Decoding Novak Djokovic Style of Play: Forehand Speed, Serve and Backhand
Novak Djokovic appears to be in peak physical condition. Djokovic is the favorite heading into Wimbledon after defeating Rafael Nadal in the semi-finals and capturing the championship against Tsitsipas in the finals of Roland Garros. With Rafael Nadal withdrawing and Roger’s awful record in recent years, the Serb may have an easy time winning his third grand slam of the year.
Novak Djokovic’s Style of Play
Novak is a full-court offensive player. While he is recognized for his nearly impenetrable defensive abilities, his distinguishing feature is his ability to regularly turn the tables on his opponents, going from an impregnable position to a display of deadly attacking firepower. Djokovic has the best serve return, backhand, and footwork/flexibility of any player of the open era. What’s more amazing, however, is the precise precision and depth of his strokes. While Djokovic’s serve and forehand aren’t as excellent as they once were, they are still extremely good.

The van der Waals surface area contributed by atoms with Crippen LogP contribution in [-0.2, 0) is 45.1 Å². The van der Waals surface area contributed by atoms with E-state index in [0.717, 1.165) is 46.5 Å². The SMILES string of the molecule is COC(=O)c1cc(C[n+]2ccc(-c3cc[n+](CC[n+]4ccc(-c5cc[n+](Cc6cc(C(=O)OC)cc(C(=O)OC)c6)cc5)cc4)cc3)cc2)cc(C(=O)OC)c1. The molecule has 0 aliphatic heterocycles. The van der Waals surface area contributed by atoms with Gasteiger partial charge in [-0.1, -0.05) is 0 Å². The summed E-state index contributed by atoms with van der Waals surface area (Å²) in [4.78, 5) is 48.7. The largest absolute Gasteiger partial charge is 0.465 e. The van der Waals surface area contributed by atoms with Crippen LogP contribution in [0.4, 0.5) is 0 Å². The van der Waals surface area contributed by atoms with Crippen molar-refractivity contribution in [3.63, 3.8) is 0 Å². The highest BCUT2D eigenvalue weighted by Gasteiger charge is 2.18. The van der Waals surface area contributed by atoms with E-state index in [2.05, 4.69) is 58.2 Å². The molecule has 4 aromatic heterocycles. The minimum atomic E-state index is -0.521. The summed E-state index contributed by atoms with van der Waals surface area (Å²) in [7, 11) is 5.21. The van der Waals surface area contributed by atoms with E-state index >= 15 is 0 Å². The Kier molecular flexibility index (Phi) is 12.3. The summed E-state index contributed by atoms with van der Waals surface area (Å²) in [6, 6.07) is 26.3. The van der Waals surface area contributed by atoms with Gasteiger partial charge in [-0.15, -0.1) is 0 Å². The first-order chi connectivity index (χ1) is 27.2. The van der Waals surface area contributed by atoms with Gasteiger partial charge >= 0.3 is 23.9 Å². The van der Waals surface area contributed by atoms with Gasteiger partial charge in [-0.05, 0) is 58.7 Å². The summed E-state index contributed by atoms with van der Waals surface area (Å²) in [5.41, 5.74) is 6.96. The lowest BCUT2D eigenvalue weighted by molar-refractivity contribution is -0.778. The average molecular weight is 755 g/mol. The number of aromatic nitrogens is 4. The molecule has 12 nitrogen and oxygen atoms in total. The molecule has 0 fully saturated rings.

Novak Djokovic: Forehand and Backhand & Serve
Djokovic does not have the best forehand in the game, but he did have a great forehand early in his career, which helped him become the most complete player of all time. However, many players are targeting his forehand these days, not because it is weak, but because his backhand is dominant over his forehand, which is surprising for a right-handed tennis player.
Novak possesses one of the most consistent backhands of all time in the open era. Many people believe he is the greatest double-handed backhander of all time One of the mechanical differences between his backhand and Nadal’s backhand is that Novak’s backhand racket head is above the grip height after the shoulder turn and unit turn of the torso, but Rafael’s racket head is practically in line with the grip height. Rafa can hit a strong and consistent backhand from baseline with top spin with this terrible technique since he is a large muscular person, but Novak’s backhand is the textbook example of how to produce more top spin and depth in backhand strokes.
He has 4–5 serving movements in his career, but it is the placement of the ball, not the strength of his serve, that makes his serve effective. He clearly has a slower and less accurate second serve, which opponents may take advantage of.
Also read: Can Novak Djokovic lose Wimbledon 2021?